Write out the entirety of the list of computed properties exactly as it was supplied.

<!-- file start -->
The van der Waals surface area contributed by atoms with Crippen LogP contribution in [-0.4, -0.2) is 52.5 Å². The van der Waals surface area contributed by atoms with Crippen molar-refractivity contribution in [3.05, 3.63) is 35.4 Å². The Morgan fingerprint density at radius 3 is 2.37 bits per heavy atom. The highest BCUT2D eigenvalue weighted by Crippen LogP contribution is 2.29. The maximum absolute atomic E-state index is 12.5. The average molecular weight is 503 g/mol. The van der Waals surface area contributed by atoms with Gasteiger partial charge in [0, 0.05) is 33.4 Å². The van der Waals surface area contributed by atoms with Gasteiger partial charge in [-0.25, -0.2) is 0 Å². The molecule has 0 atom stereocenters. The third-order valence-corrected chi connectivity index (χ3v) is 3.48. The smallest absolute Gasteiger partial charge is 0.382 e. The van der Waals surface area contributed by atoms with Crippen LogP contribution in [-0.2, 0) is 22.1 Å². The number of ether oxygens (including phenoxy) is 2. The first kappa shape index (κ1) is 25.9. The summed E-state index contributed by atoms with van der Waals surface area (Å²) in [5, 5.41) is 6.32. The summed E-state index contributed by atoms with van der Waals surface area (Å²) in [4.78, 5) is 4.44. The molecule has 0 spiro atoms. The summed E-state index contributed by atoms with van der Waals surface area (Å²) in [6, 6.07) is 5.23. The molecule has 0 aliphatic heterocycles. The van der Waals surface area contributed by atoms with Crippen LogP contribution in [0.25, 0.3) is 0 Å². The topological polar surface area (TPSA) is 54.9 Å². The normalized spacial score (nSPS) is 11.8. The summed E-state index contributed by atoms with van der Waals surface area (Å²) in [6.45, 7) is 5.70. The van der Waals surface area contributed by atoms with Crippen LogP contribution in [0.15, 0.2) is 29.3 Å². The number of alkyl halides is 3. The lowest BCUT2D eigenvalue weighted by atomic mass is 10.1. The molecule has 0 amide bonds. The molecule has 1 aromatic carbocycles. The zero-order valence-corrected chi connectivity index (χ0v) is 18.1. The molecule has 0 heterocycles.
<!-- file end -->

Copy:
The van der Waals surface area contributed by atoms with Crippen LogP contribution in [-0.4, -0.2) is 52.5 Å². The van der Waals surface area contributed by atoms with Crippen molar-refractivity contribution in [3.05, 3.63) is 35.4 Å². The Morgan fingerprint density at radius 3 is 2.37 bits per heavy atom. The highest BCUT2D eigenvalue weighted by Crippen LogP contribution is 2.29. The maximum absolute atomic E-state index is 12.5. The average molecular weight is 503 g/mol. The van der Waals surface area contributed by atoms with Gasteiger partial charge in [0, 0.05) is 33.4 Å². The van der Waals surface area contributed by atoms with Gasteiger partial charge in [-0.25, -0.2) is 0 Å². The molecule has 0 atom stereocenters. The third-order valence-corrected chi connectivity index (χ3v) is 3.48. The smallest absolute Gasteiger partial charge is 0.382 e. The van der Waals surface area contributed by atoms with Crippen LogP contribution in [-0.2, 0) is 22.1 Å². The number of ether oxygens (including phenoxy) is 2. The first kappa shape index (κ1) is 25.9. The summed E-state index contributed by atoms with van der Waals surface area (Å²) in [5, 5.41) is 6.32. The summed E-state index contributed by atoms with van der Waals surface area (Å²) in [4.78, 5) is 4.44. The molecule has 0 spiro atoms. The summed E-state index contributed by atoms with van der Waals surface area (Å²) in [6, 6.07) is 5.23. The molecule has 0 aliphatic heterocycles. The van der Waals surface area contributed by atoms with Crippen LogP contribution in [0.25, 0.3) is 0 Å². The topological polar surface area (TPSA) is 54.9 Å². The normalized spacial score (nSPS) is 11.8. The summed E-state index contributed by atoms with van der Waals surface area (Å²) in [6.45, 7) is 5.70. The van der Waals surface area contributed by atoms with Crippen LogP contribution in [0.15, 0.2) is 29.3 Å². The number of alkyl halides is 3. The lowest BCUT2D eigenvalue weighted by atomic mass is 10.1. The molecule has 0 amide bonds. The molecule has 1 aromatic carbocycles. The zero-order valence-corrected chi connectivity index (χ0v) is 18.1. The molecule has 0 heterocycles.